While the horrific scenes of the invasion and occupation of the US Capitol building were played out on television, I happened to be in a radio interview for my new book, God at War. The reporter asked if there were similarities between the Trump-incited rioters and the terrorists I have studied. I quickly responded “yes.”
Here’s why. Though it is true that the reasons for insurrections are different—supporters of the Islamic State are not the same as militant Buddhists in Myanmar, for example. Yet all the violent extra-legal acts of force aimed against public order that I have studied have some common features: symbolic empowerment, performance violence, and cosmic war.
When MAGA-hat wearing rioters carrying confederate flags climbed through broken windows of the US Capitol, they were asserting that they rather than elected officials had the right to claim that space. Even more striking were pictures of a bare-chested protestor with a Viking hat sitting in the Speaker’s chair of the House of Representatives and a grinning rioter sitting in Speaker Nancy Pelosi’s office chair, his feet propped on her desk.
It is the same portrayal of power exhibited by Timothy McVeigh in destroying a federal building in Oklahoma City. A similar show of force was made by Abu Bakr al Baghdadi in installing himself on the balcony of the most important mosque of the city of Mosul and proclaiming himself to be Caliph of the Islamic State. Similarly, acts of political assassination are frequent devices of terrorists since they not only remove a perceived enemy but also symbolically present themselves as more powerful than the leaders they kill.
These are symbolic demonstrations of power; but they are not real power. Within a couple hours the Capitol rioters were driven out of the Capitol. Before the end of the day of his attack, Timothy McVeigh was apprehended and brought to justice. Assassins are often killed on the spot. Al Baghdadi took longer to overcome, but eventually he and his ISIS were destroyed.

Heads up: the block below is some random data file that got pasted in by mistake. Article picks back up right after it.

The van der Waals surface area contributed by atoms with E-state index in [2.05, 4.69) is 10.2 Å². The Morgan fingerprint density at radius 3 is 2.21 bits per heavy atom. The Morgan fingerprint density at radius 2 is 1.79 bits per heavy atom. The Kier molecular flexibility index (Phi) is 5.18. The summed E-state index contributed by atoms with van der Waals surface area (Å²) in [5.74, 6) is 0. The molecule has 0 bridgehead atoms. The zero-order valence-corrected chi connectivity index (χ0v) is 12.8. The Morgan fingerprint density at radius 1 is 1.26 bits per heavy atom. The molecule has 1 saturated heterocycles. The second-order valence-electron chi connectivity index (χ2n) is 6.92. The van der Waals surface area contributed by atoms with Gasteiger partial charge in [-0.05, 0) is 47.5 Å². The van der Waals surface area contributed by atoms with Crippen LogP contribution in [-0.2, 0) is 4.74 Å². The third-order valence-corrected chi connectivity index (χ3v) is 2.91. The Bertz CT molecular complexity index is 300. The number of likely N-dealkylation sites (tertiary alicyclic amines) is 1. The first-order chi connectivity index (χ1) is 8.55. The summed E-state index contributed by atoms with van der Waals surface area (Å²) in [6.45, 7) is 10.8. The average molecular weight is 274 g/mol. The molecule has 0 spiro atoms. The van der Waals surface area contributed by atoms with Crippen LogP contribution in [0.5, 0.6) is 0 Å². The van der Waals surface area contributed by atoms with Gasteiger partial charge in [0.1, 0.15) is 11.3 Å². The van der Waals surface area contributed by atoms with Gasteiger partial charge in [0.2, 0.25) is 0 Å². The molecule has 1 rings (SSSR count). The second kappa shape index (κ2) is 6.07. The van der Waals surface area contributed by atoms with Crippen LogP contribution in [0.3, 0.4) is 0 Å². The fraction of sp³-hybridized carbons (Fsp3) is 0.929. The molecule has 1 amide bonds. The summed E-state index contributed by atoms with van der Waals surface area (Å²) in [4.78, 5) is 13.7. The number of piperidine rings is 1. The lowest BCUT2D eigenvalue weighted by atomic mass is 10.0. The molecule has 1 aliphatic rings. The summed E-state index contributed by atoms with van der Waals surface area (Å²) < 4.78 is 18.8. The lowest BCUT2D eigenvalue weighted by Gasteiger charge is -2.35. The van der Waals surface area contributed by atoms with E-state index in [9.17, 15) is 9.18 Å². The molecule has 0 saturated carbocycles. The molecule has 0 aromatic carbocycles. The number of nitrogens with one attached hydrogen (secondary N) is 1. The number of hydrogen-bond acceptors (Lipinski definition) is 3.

Yet in the moments they dominated the news and occupied public spaces, people without power asserted that they had it. In the case of ISIS, the movement appealed to the Sunni Arabs of Western Iraq and Eastern Syria who felt disenfranchised by the Shi’a dominated governments of Baghdad and Damascus. In the case of Trump’s stormtroopers who invaded the Capitol, many of them were white heterosexual Christians disturbed at the increasing multiculturalism of American society and the attempts to expand governmental power to provide welfare benefits to all. For a variety of reasons they felt alienated and humiliated in a new world order that seem to leave them behind. For a moment, however, sitting in the Speaker’s chair in the US Capitol, they imagined themselves to be in charge.
The fact that the whole world was watching this assault on the US citadel of democracy was part of the point. The young bare-chested man with the Viking hat must have known that his picture was being taken and soon would be displayed on television and in newspapers and repeated on social media on the internet.
The intention of terrorism is to terrorize. It is those who witness acts of violence and are terrified by them who give definition to the term. Certainly the members of Congress who lay shaking on the floor of the House chambers felt the terror of the moment, as did all of us watching the moments from a distance on television. Without an audience, such intimidating displays of violence would not have any effect.
If the orders to march on the Capitol were given by Donald Trump in the evening and the agitators tramped down the street to occupy the building in the dead of night, it would not have been much of an issue. It is unlikely that television cameras would be there, and the lighting would have been insufficient. Trump and his followers chose the fullness of daytime, during a moment when all Senators and Representatives were meeting on the most fateful moment of the ascension of a new President, the ritual tallying of electoral votes that would proclaim Joseph Biden and Kamala Harris as leaders of the new administration.
If terrorism is theater, then timing and staging are significant. And in this case the timing of the electoral vote tally was perfect and the Capitol stage set could not have been better. As soon as the reserve forces of police and the National Guard came to the Capitol with smoke bombs and strength in numbers, the drama was over. The actors—many of whom seemed appropriately costumed for militant theater—meekly left the stage.